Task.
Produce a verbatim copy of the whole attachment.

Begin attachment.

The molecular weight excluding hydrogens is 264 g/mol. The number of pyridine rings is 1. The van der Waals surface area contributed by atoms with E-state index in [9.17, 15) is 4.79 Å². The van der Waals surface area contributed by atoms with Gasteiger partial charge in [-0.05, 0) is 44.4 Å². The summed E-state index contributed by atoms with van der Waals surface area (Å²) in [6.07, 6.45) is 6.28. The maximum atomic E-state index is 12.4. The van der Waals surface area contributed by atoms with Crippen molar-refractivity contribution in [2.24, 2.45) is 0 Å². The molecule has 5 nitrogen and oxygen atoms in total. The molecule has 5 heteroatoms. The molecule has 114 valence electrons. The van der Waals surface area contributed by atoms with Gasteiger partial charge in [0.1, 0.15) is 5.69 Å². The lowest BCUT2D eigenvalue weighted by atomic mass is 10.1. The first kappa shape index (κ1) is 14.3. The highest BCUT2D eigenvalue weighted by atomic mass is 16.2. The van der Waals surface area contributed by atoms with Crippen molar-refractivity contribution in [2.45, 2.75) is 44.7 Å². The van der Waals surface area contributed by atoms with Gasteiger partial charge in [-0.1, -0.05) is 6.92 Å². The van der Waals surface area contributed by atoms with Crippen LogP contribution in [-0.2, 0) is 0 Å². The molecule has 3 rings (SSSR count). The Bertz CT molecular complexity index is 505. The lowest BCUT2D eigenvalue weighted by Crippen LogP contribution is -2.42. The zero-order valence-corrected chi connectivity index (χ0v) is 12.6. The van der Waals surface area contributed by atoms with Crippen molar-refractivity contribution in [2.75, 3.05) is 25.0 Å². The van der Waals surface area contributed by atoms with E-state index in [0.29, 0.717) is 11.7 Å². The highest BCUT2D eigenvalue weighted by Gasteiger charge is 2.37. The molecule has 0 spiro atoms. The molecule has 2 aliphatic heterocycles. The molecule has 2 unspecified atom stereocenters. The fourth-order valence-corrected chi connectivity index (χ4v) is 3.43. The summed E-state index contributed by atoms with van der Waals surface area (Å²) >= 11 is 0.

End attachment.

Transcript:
The molecular weight excluding hydrogens is 264 g/mol. The number of pyridine rings is 1. The van der Waals surface area contributed by atoms with E-state index in [9.17, 15) is 4.79 Å². The van der Waals surface area contributed by atoms with Gasteiger partial charge in [-0.05, 0) is 44.4 Å². The summed E-state index contributed by atoms with van der Waals surface area (Å²) in [6.07, 6.45) is 6.28. The maximum atomic E-state index is 12.4. The van der Waals surface area contributed by atoms with Crippen molar-refractivity contribution in [2.24, 2.45) is 0 Å². The molecule has 5 nitrogen and oxygen atoms in total. The molecule has 5 heteroatoms. The molecule has 114 valence electrons. The van der Waals surface area contributed by atoms with Gasteiger partial charge in [0.1, 0.15) is 5.69 Å². The lowest BCUT2D eigenvalue weighted by atomic mass is 10.1. The first kappa shape index (κ1) is 14.3. The highest BCUT2D eigenvalue weighted by atomic mass is 16.2. The van der Waals surface area contributed by atoms with Crippen molar-refractivity contribution in [2.45, 2.75) is 44.7 Å². The van der Waals surface area contributed by atoms with Gasteiger partial charge in [-0.1, -0.05) is 6.92 Å². The van der Waals surface area contributed by atoms with Crippen LogP contribution in [-0.2, 0) is 0 Å². The molecule has 3 rings (SSSR count). The Bertz CT molecular complexity index is 505. The lowest BCUT2D eigenvalue weighted by Crippen LogP contribution is -2.42. The zero-order valence-corrected chi connectivity index (χ0v) is 12.6. The van der Waals surface area contributed by atoms with Crippen molar-refractivity contribution in [2.75, 3.05) is 25.0 Å². The van der Waals surface area contributed by atoms with E-state index in [0.29, 0.717) is 11.7 Å². The highest BCUT2D eigenvalue weighted by Gasteiger charge is 2.37. The molecule has 0 spiro atoms. The molecule has 2 aliphatic heterocycles. The molecule has 2 unspecified atom stereocenters. The fourth-order valence-corrected chi connectivity index (χ4v) is 3.43. The summed E-state index contributed by atoms with van der Waals surface area (Å²) >= 11 is 0.